Since we played Mozart at the CSO this past week, I suppose it is a good time to talk about one of the traditions here. When I first started playing with the CSO I was surprised to see that the bass section played most baroque and many classical pieces (usually Mozart) with mutes on. Apparently this was meant to keep the section from playing too loud or is based on some weird interpretation of historical ‘performance practice’. As with many things that go on here, I’ve never managed to get a logical explanation for it. A number of players in the section don’t seem to agree with the practice and slowly began ignoring it – a sort of passive resistance movement. So that is why if you see the CSO playing Bach or Mozart you might notice one or two bass players with mutes on and one or two without.
A friend of mine who plays a lot of early music in Europe – I’m going to leave him out of this by not mentioning his name or the groups he has played and recorded with – once surprised me with the statement that the bass can ‘never be bright enough’. As I have thought about it over the years it has changed into my own personal mantra that the bass can never be clear enough. I’m referring mainly to Baroque and Classical era music. The role of the double bass changed in the 19th century and a simple generalization cannot cover all types of music. Nevertheless, I have always been disturbed by the idea of playing the older music with a mute on, particularly the rubber type that tend to make the sound more muffled than muted, at the very time when maximum clarity and articulation are called for.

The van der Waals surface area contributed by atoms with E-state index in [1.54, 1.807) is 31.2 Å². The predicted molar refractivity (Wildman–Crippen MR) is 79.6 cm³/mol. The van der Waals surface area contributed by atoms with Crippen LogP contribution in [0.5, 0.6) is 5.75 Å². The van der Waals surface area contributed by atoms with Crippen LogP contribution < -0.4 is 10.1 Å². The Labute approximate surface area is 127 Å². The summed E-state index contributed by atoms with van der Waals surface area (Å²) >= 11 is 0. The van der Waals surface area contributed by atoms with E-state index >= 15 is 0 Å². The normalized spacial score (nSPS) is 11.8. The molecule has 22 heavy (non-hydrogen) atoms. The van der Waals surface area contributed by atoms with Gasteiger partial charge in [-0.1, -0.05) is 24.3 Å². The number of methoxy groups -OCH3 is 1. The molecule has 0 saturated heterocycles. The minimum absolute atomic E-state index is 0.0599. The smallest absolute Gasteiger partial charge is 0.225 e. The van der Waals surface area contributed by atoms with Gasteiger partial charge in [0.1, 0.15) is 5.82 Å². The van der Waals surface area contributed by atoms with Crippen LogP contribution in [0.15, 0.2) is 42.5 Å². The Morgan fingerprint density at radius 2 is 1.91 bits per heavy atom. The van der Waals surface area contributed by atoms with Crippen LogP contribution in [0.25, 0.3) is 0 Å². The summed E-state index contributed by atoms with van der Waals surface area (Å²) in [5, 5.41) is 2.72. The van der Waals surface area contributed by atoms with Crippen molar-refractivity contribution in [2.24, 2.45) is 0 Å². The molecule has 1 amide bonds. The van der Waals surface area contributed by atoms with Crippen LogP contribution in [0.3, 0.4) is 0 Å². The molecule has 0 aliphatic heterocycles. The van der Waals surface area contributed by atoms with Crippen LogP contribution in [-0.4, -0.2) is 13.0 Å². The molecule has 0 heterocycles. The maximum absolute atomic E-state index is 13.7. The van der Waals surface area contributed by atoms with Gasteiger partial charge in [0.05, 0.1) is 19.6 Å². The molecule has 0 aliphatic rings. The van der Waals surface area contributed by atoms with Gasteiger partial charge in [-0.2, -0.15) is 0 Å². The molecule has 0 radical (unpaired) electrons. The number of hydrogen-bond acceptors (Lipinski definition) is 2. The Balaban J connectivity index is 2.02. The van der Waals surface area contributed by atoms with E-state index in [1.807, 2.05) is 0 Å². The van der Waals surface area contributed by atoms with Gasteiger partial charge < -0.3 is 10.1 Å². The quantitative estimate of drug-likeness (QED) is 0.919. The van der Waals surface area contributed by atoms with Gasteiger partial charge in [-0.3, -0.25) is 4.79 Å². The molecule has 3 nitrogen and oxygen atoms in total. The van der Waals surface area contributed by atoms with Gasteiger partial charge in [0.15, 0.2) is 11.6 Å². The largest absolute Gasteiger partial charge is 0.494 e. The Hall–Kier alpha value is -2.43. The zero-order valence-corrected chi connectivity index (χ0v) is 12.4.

Playing both softly and clearly is a difficult skill and can actually be very tiring. Playing Mozart and Mahler on the same concert can pose a challenge, but those are things players need to hone their skills to master. Slapping a mute on the bass and continuing to play in the same old way is not the answer.